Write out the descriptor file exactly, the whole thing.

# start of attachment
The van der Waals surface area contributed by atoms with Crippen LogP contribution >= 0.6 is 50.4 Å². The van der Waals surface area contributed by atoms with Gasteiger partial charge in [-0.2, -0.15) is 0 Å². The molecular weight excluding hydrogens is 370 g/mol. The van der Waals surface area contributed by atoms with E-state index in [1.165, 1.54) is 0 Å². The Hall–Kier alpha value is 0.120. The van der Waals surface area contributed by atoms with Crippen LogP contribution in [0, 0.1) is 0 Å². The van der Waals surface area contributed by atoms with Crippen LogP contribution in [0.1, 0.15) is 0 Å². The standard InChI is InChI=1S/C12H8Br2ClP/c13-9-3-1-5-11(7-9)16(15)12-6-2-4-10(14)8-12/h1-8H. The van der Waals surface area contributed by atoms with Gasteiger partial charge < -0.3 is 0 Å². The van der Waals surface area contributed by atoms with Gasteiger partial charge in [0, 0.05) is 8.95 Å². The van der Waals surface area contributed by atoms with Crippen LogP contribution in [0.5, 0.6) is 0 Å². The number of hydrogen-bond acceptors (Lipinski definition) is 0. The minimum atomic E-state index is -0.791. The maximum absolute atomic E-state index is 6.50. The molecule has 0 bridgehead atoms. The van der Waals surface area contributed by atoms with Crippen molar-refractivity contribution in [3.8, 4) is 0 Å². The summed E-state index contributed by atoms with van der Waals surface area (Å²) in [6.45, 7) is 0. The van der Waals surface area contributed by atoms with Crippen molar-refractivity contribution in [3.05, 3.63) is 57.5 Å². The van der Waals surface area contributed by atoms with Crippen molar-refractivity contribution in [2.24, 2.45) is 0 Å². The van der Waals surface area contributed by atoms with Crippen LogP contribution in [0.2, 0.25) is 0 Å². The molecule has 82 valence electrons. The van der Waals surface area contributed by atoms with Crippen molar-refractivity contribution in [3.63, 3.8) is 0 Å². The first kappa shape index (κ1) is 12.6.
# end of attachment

The van der Waals surface area contributed by atoms with Crippen LogP contribution >= 0.6 is 50.4 Å². The van der Waals surface area contributed by atoms with Gasteiger partial charge in [-0.2, -0.15) is 0 Å². The molecular weight excluding hydrogens is 370 g/mol. The van der Waals surface area contributed by atoms with E-state index in [1.165, 1.54) is 0 Å². The Hall–Kier alpha value is 0.120. The van der Waals surface area contributed by atoms with Crippen LogP contribution in [0, 0.1) is 0 Å². The van der Waals surface area contributed by atoms with Crippen LogP contribution in [0.1, 0.15) is 0 Å². The standard InChI is InChI=1S/C12H8Br2ClP/c13-9-3-1-5-11(7-9)16(15)12-6-2-4-10(14)8-12/h1-8H. The van der Waals surface area contributed by atoms with Gasteiger partial charge < -0.3 is 0 Å². The van der Waals surface area contributed by atoms with Gasteiger partial charge in [0, 0.05) is 8.95 Å². The van der Waals surface area contributed by atoms with Crippen LogP contribution in [0.5, 0.6) is 0 Å². The number of hydrogen-bond acceptors (Lipinski definition) is 0. The minimum atomic E-state index is -0.791. The maximum absolute atomic E-state index is 6.50. The molecule has 0 bridgehead atoms. The van der Waals surface area contributed by atoms with Crippen molar-refractivity contribution in [3.8, 4) is 0 Å². The summed E-state index contributed by atoms with van der Waals surface area (Å²) in [6.45, 7) is 0. The van der Waals surface area contributed by atoms with Crippen molar-refractivity contribution in [3.05, 3.63) is 57.5 Å². The van der Waals surface area contributed by atoms with Crippen molar-refractivity contribution in [2.24, 2.45) is 0 Å². The van der Waals surface area contributed by atoms with Crippen LogP contribution in [0.2, 0.25) is 0 Å². The molecule has 82 valence electrons. The van der Waals surface area contributed by atoms with Crippen molar-refractivity contribution in [3.63, 3.8) is 0 Å². The first kappa shape index (κ1) is 12.6.